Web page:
Gina Munsey is a Mexico-born, Eastern Europe-raised missionary kid who ended up being a Californian in Orlando, Florida. A blogger for 16+ years, editor, magazine contributor, co-op teacher, and writer who has only completed four chapters of her languishing memoir, Gina spends her humidity-drenched days full of coffee and adventures while helping her asynchronous daughter with Chinese homework. You can find Gina right here at oaxacaborn.com, or in the middle of classical gifted [home]school surrounded by stacks and stacks of books.
Tell me you’re a homeschooler without telling me you’re a homeschooler. I’ll go first: we just completed an intestine puzzle. There are some activities which just scream “homeschooler”, you know what I mean? Assembling the internal organs of the human abdomen in jigsaw form is definitely one of those moments.
[Disclosure of Material Connections: I received a complimentary Dr. Livingston’s Anatomy Jigsaw Puzzle – the Human Abdomen from Timberdoodle in exchange for writing and publishing this post. All opinions — and photographs! ;) — are my own, and I was not required to write a positive review.]
Usborne and Kane Miller books are well-known for their encyclopedic non-fiction. But did you know about the gorgeous picture books? Here are ten lovely and vibrant picture books featuring diverse characters in everyday situations, doing everyday things.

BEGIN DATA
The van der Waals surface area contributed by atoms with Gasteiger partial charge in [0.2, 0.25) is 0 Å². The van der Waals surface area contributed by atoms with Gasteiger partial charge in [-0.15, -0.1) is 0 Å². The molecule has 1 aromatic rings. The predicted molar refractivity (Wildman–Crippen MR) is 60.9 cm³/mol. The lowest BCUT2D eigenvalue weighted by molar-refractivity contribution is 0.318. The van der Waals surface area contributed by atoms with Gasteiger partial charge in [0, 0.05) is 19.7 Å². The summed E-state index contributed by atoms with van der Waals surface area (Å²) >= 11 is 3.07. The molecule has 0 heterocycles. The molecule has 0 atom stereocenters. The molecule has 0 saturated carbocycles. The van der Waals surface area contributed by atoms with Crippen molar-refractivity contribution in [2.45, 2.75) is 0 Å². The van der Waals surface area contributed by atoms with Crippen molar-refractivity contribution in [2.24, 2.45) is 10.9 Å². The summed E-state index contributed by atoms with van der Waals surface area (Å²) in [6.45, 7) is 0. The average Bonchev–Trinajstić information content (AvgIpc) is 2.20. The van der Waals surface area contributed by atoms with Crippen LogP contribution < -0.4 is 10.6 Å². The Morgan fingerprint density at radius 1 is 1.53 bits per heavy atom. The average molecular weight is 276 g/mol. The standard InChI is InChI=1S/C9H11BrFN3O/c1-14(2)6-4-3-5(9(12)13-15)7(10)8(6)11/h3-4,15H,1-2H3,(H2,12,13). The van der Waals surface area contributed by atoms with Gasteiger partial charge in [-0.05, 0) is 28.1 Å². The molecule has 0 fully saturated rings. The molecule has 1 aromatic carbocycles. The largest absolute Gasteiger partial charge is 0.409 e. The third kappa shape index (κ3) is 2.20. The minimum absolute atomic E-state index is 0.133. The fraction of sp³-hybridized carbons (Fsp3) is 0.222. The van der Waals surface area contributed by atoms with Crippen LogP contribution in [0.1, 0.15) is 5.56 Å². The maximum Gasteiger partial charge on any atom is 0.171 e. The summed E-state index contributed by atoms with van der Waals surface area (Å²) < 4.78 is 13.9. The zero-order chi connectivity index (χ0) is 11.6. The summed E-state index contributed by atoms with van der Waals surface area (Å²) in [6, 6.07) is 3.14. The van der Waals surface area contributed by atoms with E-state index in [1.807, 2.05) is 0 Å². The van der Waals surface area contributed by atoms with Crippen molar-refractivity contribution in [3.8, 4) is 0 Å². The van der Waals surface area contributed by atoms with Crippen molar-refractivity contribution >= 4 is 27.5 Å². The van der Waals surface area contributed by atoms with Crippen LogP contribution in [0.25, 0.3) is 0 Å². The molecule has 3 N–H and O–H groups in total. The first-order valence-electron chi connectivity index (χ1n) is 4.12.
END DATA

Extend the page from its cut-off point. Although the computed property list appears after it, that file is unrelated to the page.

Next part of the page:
Disclosure: The links are in this post are affiliate links. This means if you click through and made a purchase, I’ll receive a small commission.
1. I’m (Almost) Always Kind
Perfect for social-emotional learning, this captivatingly-illustrated title features tiny die-cut hearts throughout the pages.
Diverse books should be a part of every kid’s library! I’m a huge advocate of expanding our young readers’ horizons, and making sure our shelves reflect the incredible cultural and ethnic diversity of God’s global people. But we must never forget: this is more than geography. We also need to celebrate diversity in everyday situations, right here in our neighborhoods, and among our own circle of friends.
I’ve been thinking a lot about the books we homeschoolers choose to highlight in our individual homeschools. Classical Great Books? Vintage readers? Diverse own-voices novels? Non-fiction memoirs? Re-written edited morality tales? (Please, just say no to that last option.)
Why do homeschoolers choose the books they do?
It’s a question worth asking, and worth examining our own choices. As Christian homeschoolers, we want our children to know about God, and grow up to love Jesus. Certainly we also want to nurture the gifts God has given our children, and not bury our kids’ talents in the ground like the servants in Matthew 25 did with the talents the master had given. If we have a math-minded child, for instance, we want to allow that child to excel and soar in mathematics. And we may make it a priority to raise culturally literate children, who have at least heard of Mother Goose, Winnie the Pooh, and Shakespeare (although they don’t need to love them.)
But beyond the basics of reading and writing, and the basics of spiritual catechesis, why do we choose the books we do? What sorts of books are filling our shelves — and our kids’ minds?
Expand your horizons with this FREE diverse summer reading challenge (includes a printable tracker)
Are you looking for global and culturally diverse summer reading ideas for your kids? Do you want your kids to…